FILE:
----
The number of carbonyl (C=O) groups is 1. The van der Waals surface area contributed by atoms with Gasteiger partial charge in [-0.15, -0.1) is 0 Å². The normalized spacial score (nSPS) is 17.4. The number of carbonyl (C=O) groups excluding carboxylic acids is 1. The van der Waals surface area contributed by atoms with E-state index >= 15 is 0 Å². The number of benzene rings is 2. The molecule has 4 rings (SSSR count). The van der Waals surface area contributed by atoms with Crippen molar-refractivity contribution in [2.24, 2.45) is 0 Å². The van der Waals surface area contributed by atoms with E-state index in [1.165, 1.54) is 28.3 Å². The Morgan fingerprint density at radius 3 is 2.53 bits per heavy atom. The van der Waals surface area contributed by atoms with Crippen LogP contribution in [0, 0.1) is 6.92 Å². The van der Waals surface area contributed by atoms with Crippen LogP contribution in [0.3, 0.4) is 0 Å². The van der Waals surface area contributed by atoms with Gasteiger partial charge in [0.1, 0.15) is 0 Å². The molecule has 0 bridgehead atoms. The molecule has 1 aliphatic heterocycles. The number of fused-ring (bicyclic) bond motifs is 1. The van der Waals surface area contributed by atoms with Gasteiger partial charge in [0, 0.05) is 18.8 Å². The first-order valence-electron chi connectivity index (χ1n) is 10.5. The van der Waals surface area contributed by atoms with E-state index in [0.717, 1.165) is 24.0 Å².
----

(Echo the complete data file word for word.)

The number of carbonyl (C=O) groups is 1. The van der Waals surface area contributed by atoms with Gasteiger partial charge in [-0.15, -0.1) is 0 Å². The normalized spacial score (nSPS) is 17.4. The number of carbonyl (C=O) groups excluding carboxylic acids is 1. The van der Waals surface area contributed by atoms with E-state index >= 15 is 0 Å². The number of benzene rings is 2. The molecule has 4 rings (SSSR count). The van der Waals surface area contributed by atoms with Crippen molar-refractivity contribution in [2.24, 2.45) is 0 Å². The van der Waals surface area contributed by atoms with E-state index in [1.165, 1.54) is 28.3 Å². The Morgan fingerprint density at radius 3 is 2.53 bits per heavy atom. The van der Waals surface area contributed by atoms with Crippen LogP contribution in [0, 0.1) is 6.92 Å². The van der Waals surface area contributed by atoms with Crippen LogP contribution in [0.3, 0.4) is 0 Å². The van der Waals surface area contributed by atoms with Gasteiger partial charge in [0.1, 0.15) is 0 Å². The molecule has 0 bridgehead atoms. The molecule has 1 aliphatic heterocycles. The number of fused-ring (bicyclic) bond motifs is 1. The van der Waals surface area contributed by atoms with Gasteiger partial charge in [0, 0.05) is 18.8 Å². The first-order valence-electron chi connectivity index (χ1n) is 10.5. The van der Waals surface area contributed by atoms with E-state index in [0.717, 1.165) is 24.0 Å².